Our Opus 49 was designed and voiced to be well-balanced, flexible, and musically enticing, while also stable in its mechanism and tuning. In creating the new instrument, we happily re-used existing pipes from the church’s prior instrument, integrated with vintage ranks from our inventory and newly-built pipes for Hope Lutheran.
The result is a flexible instrument with two keyboards and pedal, in which all but two sets of pipes are enclosed in swell boxes. These are large enclosures whose louvered fronts permit changes in volume. Such dynamic range gives an instrument of modest size great flexibility in hymn-leading, choral accompaniment, and solo performance.
Sometimes, pipes placed in swell boxes can sound somewhat remote, even with the shutters fully open. In this organ’s engineering, all the bass pipes have been placed at the rear of the boxes, and the treble pipes out front. The shutters open fully 90º. All of these features allow the small pipes to develop fullness and clarity without sounding forced. The newly resonant acoustical space adds immeasurably to the organ’s effectiveness.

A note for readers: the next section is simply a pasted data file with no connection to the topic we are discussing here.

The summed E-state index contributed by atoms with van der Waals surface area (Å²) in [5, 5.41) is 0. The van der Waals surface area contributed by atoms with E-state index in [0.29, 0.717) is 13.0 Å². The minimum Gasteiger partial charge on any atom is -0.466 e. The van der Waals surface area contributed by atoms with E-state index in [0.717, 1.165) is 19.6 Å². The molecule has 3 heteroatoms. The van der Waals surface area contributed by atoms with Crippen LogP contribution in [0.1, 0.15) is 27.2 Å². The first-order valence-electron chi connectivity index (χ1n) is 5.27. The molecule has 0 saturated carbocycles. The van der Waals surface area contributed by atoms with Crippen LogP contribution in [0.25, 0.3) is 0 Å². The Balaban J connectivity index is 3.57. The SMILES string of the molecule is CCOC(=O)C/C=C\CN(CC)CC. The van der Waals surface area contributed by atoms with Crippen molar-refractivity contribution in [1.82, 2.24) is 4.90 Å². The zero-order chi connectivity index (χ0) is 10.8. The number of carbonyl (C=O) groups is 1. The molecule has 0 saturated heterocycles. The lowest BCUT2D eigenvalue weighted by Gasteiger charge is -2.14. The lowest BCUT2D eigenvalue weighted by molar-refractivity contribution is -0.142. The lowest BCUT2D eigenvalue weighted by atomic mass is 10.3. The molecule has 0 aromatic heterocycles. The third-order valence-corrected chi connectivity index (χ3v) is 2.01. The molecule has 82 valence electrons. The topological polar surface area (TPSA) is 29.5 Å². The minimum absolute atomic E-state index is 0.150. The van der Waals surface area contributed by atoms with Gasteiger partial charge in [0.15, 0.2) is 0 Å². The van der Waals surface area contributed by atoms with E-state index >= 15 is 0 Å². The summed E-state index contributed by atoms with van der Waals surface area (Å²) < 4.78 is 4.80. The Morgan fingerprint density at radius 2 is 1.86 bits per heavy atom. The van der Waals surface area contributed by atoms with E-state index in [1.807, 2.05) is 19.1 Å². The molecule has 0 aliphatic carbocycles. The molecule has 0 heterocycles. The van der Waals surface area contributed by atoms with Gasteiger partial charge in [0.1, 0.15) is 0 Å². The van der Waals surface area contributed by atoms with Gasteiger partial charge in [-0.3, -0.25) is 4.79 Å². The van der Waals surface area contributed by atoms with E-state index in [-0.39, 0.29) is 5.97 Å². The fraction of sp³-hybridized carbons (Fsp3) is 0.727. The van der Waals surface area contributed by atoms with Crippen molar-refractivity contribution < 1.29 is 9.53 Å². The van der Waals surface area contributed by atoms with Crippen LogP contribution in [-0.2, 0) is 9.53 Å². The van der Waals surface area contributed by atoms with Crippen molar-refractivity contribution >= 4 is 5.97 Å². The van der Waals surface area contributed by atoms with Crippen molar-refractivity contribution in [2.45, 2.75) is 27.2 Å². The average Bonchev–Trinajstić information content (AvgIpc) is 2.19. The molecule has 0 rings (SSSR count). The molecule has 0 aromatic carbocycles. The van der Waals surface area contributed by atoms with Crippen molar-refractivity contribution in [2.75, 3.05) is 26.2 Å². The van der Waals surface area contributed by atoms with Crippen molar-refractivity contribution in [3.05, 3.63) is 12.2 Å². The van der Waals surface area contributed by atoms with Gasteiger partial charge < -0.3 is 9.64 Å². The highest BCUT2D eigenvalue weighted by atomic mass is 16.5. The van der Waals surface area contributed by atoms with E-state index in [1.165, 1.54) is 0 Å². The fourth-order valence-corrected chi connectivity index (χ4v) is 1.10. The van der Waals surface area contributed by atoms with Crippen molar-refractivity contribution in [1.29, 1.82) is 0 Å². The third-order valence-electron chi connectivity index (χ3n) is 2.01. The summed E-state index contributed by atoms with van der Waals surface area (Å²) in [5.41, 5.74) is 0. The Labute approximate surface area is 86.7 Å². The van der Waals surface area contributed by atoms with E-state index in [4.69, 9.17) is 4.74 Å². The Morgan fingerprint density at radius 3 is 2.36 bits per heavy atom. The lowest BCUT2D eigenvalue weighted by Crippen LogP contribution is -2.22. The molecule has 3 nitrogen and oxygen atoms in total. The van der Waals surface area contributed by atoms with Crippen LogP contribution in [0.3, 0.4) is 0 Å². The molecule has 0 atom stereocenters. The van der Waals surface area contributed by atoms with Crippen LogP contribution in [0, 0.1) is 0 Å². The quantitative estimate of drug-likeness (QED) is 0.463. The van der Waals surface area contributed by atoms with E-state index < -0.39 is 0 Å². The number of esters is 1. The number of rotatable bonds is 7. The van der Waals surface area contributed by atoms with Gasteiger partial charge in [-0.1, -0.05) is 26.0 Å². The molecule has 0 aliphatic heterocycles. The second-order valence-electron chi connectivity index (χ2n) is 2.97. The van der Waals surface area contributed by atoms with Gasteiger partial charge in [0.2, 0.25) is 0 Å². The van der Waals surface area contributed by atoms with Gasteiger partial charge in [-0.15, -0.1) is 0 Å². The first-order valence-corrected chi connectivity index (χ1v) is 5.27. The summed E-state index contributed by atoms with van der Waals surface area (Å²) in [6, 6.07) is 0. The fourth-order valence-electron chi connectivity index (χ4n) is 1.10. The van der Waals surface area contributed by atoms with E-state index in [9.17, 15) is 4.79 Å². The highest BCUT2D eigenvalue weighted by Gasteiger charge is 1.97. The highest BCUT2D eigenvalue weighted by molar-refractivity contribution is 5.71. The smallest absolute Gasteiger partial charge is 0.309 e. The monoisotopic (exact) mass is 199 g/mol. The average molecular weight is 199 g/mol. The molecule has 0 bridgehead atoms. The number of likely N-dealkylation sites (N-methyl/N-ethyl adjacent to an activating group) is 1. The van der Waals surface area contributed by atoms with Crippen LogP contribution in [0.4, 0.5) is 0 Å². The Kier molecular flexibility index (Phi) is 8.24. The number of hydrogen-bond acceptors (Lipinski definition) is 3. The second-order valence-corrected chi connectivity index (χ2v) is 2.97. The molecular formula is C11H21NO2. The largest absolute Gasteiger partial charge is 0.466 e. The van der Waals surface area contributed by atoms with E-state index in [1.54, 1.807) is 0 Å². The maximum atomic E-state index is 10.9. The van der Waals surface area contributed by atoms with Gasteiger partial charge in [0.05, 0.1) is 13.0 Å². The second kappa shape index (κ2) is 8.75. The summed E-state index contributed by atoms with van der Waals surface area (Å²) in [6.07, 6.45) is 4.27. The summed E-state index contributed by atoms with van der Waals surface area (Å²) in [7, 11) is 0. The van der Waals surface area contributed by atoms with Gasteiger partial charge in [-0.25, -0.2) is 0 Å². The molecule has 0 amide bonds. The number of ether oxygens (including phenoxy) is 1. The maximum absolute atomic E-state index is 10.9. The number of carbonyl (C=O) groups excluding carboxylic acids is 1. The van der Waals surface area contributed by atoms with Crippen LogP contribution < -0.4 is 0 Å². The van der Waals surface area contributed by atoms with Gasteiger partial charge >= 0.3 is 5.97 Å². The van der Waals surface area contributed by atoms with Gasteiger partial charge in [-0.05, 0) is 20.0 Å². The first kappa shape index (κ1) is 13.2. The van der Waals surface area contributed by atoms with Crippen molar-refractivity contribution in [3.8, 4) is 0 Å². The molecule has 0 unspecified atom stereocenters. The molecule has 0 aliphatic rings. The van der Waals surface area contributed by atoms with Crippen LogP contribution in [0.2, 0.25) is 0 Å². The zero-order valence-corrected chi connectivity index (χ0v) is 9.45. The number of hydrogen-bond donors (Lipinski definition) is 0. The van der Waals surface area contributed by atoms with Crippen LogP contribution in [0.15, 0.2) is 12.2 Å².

When an organ is in equal halves, left and right, it is important that they balance each other without duplication. Each section should bring something distinctive to the partnership. Therefore, while both departments have clear, blending principal choruses, the Great’s is fuller while the Swell’s is leaner and brighter. Flutes are varied in construction and voicing, to provide variety and contrast. While the Swell has the expected vibrant strings, we were glad to include the delicate Great Gemshorn, which expands the organ’s subtler side.
In conception and execution, our goal has been to merge old and new pipework into a modern, dynamic American sound, one that will serve the Lutheran liturgy and a wide range of music with conviction and color. We are proud to offer this new instrument to Hope Lutheran Church, knowing it will bring satisfaction to this active congregation for generations to come.9